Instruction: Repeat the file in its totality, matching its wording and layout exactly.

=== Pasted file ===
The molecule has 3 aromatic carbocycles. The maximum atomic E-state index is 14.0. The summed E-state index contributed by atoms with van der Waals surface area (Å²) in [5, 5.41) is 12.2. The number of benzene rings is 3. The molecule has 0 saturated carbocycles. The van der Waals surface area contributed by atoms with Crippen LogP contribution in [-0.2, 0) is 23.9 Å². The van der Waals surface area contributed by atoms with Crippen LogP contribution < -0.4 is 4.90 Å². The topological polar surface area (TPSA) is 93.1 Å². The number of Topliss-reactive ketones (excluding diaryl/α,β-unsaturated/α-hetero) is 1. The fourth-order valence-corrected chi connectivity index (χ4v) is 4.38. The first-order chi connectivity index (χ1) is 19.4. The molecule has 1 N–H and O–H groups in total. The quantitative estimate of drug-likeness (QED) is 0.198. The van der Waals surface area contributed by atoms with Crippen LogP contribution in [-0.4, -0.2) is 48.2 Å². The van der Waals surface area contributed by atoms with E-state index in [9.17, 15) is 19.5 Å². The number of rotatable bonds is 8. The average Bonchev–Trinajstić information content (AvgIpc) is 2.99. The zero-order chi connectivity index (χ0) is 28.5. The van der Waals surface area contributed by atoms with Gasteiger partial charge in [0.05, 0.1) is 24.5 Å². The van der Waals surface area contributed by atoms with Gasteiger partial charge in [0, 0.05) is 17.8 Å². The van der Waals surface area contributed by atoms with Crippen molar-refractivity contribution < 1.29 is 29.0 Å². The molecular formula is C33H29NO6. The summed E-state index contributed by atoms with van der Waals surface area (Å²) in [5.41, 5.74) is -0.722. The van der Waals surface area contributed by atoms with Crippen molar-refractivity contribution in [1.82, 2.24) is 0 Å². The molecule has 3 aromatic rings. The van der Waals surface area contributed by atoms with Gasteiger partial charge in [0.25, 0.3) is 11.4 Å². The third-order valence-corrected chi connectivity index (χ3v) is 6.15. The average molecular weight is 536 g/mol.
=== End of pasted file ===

The molecule has 3 aromatic carbocycles. The maximum atomic E-state index is 14.0. The summed E-state index contributed by atoms with van der Waals surface area (Å²) in [5, 5.41) is 12.2. The number of benzene rings is 3. The molecule has 0 saturated carbocycles. The van der Waals surface area contributed by atoms with Crippen LogP contribution in [-0.2, 0) is 23.9 Å². The van der Waals surface area contributed by atoms with Crippen LogP contribution < -0.4 is 4.90 Å². The topological polar surface area (TPSA) is 93.1 Å². The number of Topliss-reactive ketones (excluding diaryl/α,β-unsaturated/α-hetero) is 1. The fourth-order valence-corrected chi connectivity index (χ4v) is 4.38. The first-order chi connectivity index (χ1) is 19.4. The molecule has 1 N–H and O–H groups in total. The quantitative estimate of drug-likeness (QED) is 0.198. The van der Waals surface area contributed by atoms with Crippen LogP contribution in [-0.4, -0.2) is 48.2 Å². The van der Waals surface area contributed by atoms with E-state index in [9.17, 15) is 19.5 Å². The number of rotatable bonds is 8. The average Bonchev–Trinajstić information content (AvgIpc) is 2.99. The zero-order chi connectivity index (χ0) is 28.5. The van der Waals surface area contributed by atoms with Gasteiger partial charge in [0.05, 0.1) is 24.5 Å². The van der Waals surface area contributed by atoms with Gasteiger partial charge in [0, 0.05) is 17.8 Å². The van der Waals surface area contributed by atoms with Crippen molar-refractivity contribution < 1.29 is 29.0 Å². The molecular formula is C33H29NO6. The summed E-state index contributed by atoms with van der Waals surface area (Å²) in [5.41, 5.74) is -0.722. The van der Waals surface area contributed by atoms with Crippen molar-refractivity contribution in [1.82, 2.24) is 0 Å². The molecule has 3 aromatic rings. The van der Waals surface area contributed by atoms with Gasteiger partial charge in [0.25, 0.3) is 11.4 Å². The third-order valence-corrected chi connectivity index (χ3v) is 6.15. The average molecular weight is 536 g/mol.